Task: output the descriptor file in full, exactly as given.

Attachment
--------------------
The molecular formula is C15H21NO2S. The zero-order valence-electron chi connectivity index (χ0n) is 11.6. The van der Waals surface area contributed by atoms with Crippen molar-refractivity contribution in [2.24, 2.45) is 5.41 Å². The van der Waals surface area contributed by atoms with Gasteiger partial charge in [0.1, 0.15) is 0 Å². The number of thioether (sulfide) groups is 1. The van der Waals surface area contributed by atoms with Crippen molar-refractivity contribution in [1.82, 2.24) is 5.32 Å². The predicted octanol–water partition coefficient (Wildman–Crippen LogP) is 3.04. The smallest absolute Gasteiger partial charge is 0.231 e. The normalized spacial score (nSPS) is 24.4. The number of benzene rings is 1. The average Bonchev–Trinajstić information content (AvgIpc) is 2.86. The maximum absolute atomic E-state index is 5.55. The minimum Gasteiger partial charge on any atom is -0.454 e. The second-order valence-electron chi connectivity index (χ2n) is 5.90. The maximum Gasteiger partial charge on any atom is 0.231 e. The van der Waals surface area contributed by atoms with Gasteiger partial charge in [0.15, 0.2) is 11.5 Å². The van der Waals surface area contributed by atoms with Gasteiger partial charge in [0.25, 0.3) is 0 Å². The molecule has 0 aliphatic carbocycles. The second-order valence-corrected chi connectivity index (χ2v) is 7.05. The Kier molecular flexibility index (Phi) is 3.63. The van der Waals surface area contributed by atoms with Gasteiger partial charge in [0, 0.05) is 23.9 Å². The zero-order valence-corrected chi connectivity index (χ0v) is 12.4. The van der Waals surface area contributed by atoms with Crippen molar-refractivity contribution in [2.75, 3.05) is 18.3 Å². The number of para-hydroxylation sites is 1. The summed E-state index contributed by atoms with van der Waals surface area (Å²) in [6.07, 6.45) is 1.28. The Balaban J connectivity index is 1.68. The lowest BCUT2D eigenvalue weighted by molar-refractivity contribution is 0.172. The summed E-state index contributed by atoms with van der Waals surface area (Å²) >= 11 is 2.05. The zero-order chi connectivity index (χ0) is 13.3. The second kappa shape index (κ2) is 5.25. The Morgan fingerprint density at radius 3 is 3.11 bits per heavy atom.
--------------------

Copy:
The molecular formula is C15H21NO2S. The zero-order valence-electron chi connectivity index (χ0n) is 11.6. The van der Waals surface area contributed by atoms with Crippen molar-refractivity contribution in [2.24, 2.45) is 5.41 Å². The van der Waals surface area contributed by atoms with Gasteiger partial charge in [0.1, 0.15) is 0 Å². The number of thioether (sulfide) groups is 1. The van der Waals surface area contributed by atoms with Crippen molar-refractivity contribution in [1.82, 2.24) is 5.32 Å². The predicted octanol–water partition coefficient (Wildman–Crippen LogP) is 3.04. The smallest absolute Gasteiger partial charge is 0.231 e. The normalized spacial score (nSPS) is 24.4. The number of benzene rings is 1. The average Bonchev–Trinajstić information content (AvgIpc) is 2.86. The maximum absolute atomic E-state index is 5.55. The minimum Gasteiger partial charge on any atom is -0.454 e. The second-order valence-electron chi connectivity index (χ2n) is 5.90. The maximum Gasteiger partial charge on any atom is 0.231 e. The van der Waals surface area contributed by atoms with Gasteiger partial charge in [0.15, 0.2) is 11.5 Å². The van der Waals surface area contributed by atoms with Gasteiger partial charge in [0.25, 0.3) is 0 Å². The molecule has 0 aliphatic carbocycles. The second-order valence-corrected chi connectivity index (χ2v) is 7.05. The Kier molecular flexibility index (Phi) is 3.63. The van der Waals surface area contributed by atoms with Gasteiger partial charge in [0, 0.05) is 23.9 Å². The zero-order valence-corrected chi connectivity index (χ0v) is 12.4. The van der Waals surface area contributed by atoms with Crippen molar-refractivity contribution in [2.75, 3.05) is 18.3 Å². The number of para-hydroxylation sites is 1. The summed E-state index contributed by atoms with van der Waals surface area (Å²) in [6.07, 6.45) is 1.28. The Balaban J connectivity index is 1.68. The lowest BCUT2D eigenvalue weighted by molar-refractivity contribution is 0.172. The summed E-state index contributed by atoms with van der Waals surface area (Å²) >= 11 is 2.05. The zero-order chi connectivity index (χ0) is 13.3. The second kappa shape index (κ2) is 5.25. The Morgan fingerprint density at radius 3 is 3.11 bits per heavy atom.